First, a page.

[Tweet “Disinheriting someone from your will is not looked upon favourably by the court.”]
Estate Planning Myths: #4 I can disinherit anyone I want during the estate planning process.
The court actually doesn’t view this move very favourably. The law imposes a moral obligation upon willmakers to adequately provide for immediate members of their families. You need to be very careful how you do this if you choose to do so. It’s actually much better to leave the person you’re not wanting to leave much to at least a small portion of the estate – enough for them to not challenge your will. Including a letter of wishes which outlines why you’ve chosen to do certain things in your will can help to support your wishes being carried out. You also need to ensure that you make ‘adequate provision’ for family members.
Family provision claims arise where a will maker doesn’t make adequate provision in his or her will for family members. In each of the states of Australia, the law casts an obligation upon a will maker to make adequate provision for certain persons. The definition of ‘certain persons’ differs from state to state. In Queensland, a will maker ought to make adequate provision for the following persons:
- Former spouse (in limited circumstances);
- A dependent (in limited circumstances).
Estate Planning Myths: #5 An estate plan is just about a will.
Estate planning is not just about assets and property. Good estate planning thinks about ‘what if?’ An estate plan gives you the opportunity to choose who will look after your children if you die. It also allows you to nominate someone to act on your behalf if you become incapacitated in any way – you can choose an enduring power of attorney.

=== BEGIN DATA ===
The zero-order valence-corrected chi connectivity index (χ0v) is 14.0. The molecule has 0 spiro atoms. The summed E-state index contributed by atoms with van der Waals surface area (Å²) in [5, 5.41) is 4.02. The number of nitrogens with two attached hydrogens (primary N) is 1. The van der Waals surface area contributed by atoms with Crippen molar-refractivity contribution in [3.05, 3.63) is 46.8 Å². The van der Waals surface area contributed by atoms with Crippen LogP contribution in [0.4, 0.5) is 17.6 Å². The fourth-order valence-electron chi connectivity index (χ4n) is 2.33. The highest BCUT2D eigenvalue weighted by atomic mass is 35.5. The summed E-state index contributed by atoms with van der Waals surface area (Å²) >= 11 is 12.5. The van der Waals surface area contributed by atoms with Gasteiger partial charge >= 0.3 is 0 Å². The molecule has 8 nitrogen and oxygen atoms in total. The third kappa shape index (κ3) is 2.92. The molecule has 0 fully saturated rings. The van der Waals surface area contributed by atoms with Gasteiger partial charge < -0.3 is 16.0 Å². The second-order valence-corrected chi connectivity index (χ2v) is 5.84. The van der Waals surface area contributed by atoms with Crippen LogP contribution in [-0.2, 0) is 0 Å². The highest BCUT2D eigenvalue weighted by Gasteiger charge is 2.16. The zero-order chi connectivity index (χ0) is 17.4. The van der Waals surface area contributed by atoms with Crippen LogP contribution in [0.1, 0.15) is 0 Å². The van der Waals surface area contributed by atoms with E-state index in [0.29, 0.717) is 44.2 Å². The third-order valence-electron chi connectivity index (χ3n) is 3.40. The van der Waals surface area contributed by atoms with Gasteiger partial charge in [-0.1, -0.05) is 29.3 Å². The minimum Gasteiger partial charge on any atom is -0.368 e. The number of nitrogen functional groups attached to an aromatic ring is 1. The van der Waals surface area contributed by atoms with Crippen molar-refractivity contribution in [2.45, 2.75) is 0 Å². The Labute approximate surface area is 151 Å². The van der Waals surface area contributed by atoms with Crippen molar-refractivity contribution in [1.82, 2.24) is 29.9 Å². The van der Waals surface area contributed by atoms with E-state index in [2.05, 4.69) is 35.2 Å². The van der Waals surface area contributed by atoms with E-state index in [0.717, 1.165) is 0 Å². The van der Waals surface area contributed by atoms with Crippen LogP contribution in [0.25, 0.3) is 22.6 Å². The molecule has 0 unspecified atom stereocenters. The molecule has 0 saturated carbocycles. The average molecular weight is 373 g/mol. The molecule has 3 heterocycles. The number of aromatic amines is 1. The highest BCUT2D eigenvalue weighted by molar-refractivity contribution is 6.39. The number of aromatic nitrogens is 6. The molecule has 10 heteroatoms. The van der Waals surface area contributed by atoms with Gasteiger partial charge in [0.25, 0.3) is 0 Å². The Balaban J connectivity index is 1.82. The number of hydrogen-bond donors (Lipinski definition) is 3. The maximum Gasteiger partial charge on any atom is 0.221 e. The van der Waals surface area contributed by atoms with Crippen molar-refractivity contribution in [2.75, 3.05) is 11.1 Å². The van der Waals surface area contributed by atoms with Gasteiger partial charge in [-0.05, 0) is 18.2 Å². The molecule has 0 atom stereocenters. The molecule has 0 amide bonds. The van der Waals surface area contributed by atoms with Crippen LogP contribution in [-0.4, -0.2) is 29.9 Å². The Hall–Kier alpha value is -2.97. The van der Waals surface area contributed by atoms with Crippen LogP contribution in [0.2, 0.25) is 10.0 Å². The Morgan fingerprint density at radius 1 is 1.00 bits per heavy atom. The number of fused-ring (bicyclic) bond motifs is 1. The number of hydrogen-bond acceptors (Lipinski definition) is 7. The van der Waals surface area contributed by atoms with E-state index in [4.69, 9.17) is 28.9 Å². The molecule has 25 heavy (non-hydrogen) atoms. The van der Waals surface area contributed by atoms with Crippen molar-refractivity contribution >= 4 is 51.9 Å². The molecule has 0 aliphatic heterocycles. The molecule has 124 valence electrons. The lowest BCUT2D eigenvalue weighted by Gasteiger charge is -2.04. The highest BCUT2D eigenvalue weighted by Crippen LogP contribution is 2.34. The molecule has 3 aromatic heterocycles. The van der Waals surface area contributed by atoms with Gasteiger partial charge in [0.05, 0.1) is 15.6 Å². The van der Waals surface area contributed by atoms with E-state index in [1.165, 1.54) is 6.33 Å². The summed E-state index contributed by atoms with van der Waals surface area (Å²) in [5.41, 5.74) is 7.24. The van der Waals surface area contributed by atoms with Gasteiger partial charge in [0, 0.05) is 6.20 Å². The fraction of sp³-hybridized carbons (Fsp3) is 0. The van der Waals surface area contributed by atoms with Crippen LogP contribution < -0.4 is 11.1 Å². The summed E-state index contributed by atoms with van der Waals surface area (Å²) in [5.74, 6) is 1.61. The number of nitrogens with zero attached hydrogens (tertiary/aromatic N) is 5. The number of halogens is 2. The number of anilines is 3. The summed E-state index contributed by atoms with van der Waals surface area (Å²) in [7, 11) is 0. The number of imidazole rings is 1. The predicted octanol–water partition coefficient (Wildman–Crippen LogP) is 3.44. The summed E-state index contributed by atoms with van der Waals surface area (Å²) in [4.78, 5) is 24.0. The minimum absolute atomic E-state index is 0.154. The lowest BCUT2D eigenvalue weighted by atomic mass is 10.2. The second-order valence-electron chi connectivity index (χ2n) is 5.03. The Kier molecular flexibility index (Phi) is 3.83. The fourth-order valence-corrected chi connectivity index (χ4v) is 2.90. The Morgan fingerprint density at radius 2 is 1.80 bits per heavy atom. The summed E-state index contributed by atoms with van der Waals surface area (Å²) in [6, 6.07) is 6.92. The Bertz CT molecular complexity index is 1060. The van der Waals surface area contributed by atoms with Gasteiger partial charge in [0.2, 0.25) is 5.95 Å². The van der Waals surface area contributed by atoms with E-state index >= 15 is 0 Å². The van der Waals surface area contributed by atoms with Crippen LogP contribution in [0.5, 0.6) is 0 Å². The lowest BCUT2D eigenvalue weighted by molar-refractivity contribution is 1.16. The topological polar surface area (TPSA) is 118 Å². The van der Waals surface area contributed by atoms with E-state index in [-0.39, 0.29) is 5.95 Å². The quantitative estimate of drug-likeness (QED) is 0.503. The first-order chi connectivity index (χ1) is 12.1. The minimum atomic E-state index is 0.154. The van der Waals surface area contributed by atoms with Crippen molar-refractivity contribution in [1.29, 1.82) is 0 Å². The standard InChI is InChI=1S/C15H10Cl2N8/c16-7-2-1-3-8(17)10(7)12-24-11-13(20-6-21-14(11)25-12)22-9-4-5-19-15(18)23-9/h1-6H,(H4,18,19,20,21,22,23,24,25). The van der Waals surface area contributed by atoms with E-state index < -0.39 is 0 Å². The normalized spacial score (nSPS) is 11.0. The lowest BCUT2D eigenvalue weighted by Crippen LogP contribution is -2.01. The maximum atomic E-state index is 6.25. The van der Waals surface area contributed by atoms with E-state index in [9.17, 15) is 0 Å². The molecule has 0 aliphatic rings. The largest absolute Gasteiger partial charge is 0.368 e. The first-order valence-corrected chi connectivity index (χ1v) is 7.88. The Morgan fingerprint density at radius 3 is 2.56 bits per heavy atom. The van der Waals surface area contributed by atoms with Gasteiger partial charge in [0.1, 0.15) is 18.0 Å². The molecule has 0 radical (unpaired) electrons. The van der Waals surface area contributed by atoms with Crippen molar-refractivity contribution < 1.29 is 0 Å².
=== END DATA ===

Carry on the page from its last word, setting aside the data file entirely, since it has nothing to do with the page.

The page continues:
Estate planning also can include an advance health directive (sometimes called a living will). This is a document that outlines what medical treatment you clearly do and don’t want. If you lose capacity, this document communicates for you at a time when you can’t.
You may also consider establishing a testamentary discretionary trust to give you further flexibility, particularly if you have a blended family.
Estate Planning Myths: #6: Your debt dies with you.
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Debt lives on. If you have money owing when you die, then your executor will need to pay what you owe with the cash from your estate. If there is not enough cash, then assets will be sold and the money made from the sale of those will be used to pay for any debts outstanding. It is true that your family will not be chased for your debt, unless the debts were held jointly or it was secured against a particular asset owned by them.
Estate planning is a complex are of the law and to make sure everything is covered, you need to speak to a specialist. For all your estate planning needs, please contact us today. We offer a free, 10-minute phone consultation with one of our experienced estate lawyers.